Café Irresistiblue at Monavale Blueberries

By: Jill Malcolm, Photography by: Jill Maclolm and Bill Savidan


At Monavale Blueberries, an organic blueberry orchard not far from Cambridge, NZMCD found a small rural cafe, inventively called Café Irresistiblue

Blueberries have never quite reached the same romantic status as strawberries have. Curly Locks’ heart would not have been won by blueberries and cream unless, of course, the little towhead was aware how much good health is packed into each one of those little purple marbles.

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Café Irresistiblue 

Last month, I ate a hot dog and some fatty fritters at the NZMCA Motorhome, Caravan & Leisure Show in Hamilton and the next morning, I needed to offset the internal carnage with a healthy breakfast.

At Monavale Blueberries, an organic blueberry orchard not far from Cambridge, I found a small rural cafe, inventively called Café Irresistiblue. I sat down to enjoy a wellbeing breakfast of organic tofu scrambled with spinach and blueberry chutney and a glass of reviving organic blueberry juice.

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View from the cafe — a lot of blueberries 

The view from the cafe’s verandah reveals a flat expanse carpeted with blueberry bushes. Last month, they were veiled in pale pink and white blossoms—the promise of a good harvest in two months’ time.

To the left was a modern packing shed and a row of large tunnel houses and further away, the original home of the de Groot and Banks families who collectively still run the orchard. Thirty-three years ago there was nothing.

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All in the family — Paul and Mieke’s daughter, Marije, and grandson, Oliver 

In 1980, Paul and Mieke de Groot and their children, Marco and Marije, immigrated to New Zealand from Holland hoping to fulfil their dream of owning land. It didn’t happen right away. Paul first worked as a commercial possum hunter and eeler near Warkworth and then as a greenkeeper and landscape gardener.

Then in 1985, he spotted a tiny ad in the NZ Herald for 10 acres of scrubland on the Moanatuatua Plains in the Waikato. Although it was flat, featureless, without access, and covered in manuka, gorse, and blackberry, he bought it.

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The cafe’s rustic and welcoming interior 

His decision had the Midas touch. Although clearing the land must have been incredibly hard work, the fertile soil comprised peat.

Initially, the de Groots grew many things and sold them locally but when Paul noticed how blueberries favoured the conditions, he planted the whole 10 acres in bushes. In 1987, the couple began air-freighting fresh, organically certified blueberries to the American market.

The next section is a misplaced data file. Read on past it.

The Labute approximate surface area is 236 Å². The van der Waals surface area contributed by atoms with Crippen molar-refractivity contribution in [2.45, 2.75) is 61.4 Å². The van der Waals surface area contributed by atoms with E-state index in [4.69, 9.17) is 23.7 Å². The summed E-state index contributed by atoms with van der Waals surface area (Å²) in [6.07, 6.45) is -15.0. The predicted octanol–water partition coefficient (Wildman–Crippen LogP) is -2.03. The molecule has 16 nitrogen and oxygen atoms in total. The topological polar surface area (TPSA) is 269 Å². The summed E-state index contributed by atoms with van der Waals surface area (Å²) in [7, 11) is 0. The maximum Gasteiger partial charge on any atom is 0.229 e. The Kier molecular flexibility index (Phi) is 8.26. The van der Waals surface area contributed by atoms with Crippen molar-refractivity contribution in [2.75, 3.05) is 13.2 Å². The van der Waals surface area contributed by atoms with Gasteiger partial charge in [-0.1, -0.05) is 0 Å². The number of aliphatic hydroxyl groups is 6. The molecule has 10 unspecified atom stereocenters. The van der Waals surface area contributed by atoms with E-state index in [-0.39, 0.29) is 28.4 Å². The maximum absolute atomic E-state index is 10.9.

Marije Banks sat with me in Café Irresistiblue recounting the story of her family’s company. "In the ‘90s, Kiwis generally hadn’t taken to blueberries," she explained. "They didn’t know much about them. We spent a lot of time taking them to markets around the place trying to change their perception."

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Atonement for the previous day’s lapse — a healthy tofu breakfast 

This obviously worked. The farm has expanded from those initial 10 acres to 40 hectares, and 200 tonnes of organic blueberries are hand-picked four to six times over the fruiting season. The seven tunnel houses extend the season and protect some of the crop from berry unfriendly weather.

"Our biggest export market is now Australia," Marije said. "But we also sell plenty in New Zealand." Monavale Blueberries are certified organic and are mostly sold fresh. The company also makes a range of products developed from the berries such as juice, wine, spreads, chutney, and powder.

Then in 2009, Café Irresistiblue opened on the Monavale property. "We saw how people enjoyed coming to the orchard to buy products and thought a cafe would enhance their experience," Marije said. "It’s very busy in the summer."

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Copper praying mantis sculpture on the wall of Café Irresisitblue 

The cafe is a rustic timber building with a wide verandah. The interior walls are hung with large copper sculptures of insects: a praying mantis, geckos, dragonflies, frogs, and a rather too life-like tarantula climbing up the wall behind my back.

Marije and Richard and their son, Oliver, who has just completed a horticultural degree, now run the business with Marco and Kath.

After all the hard work, Marco and Kath can now take time for some leisure. They own an Explorer motorhome and when I visited the cafe, they were away travelling.

The cafe carpark is a POP and when we next go to Cambridge, Bill and I have decided we will stay there in the peace of the countryside so that we can walk in the morning’s fresh air, and, when the cafe opens, tuck into a healthy, blueberry-heavy breakfast.

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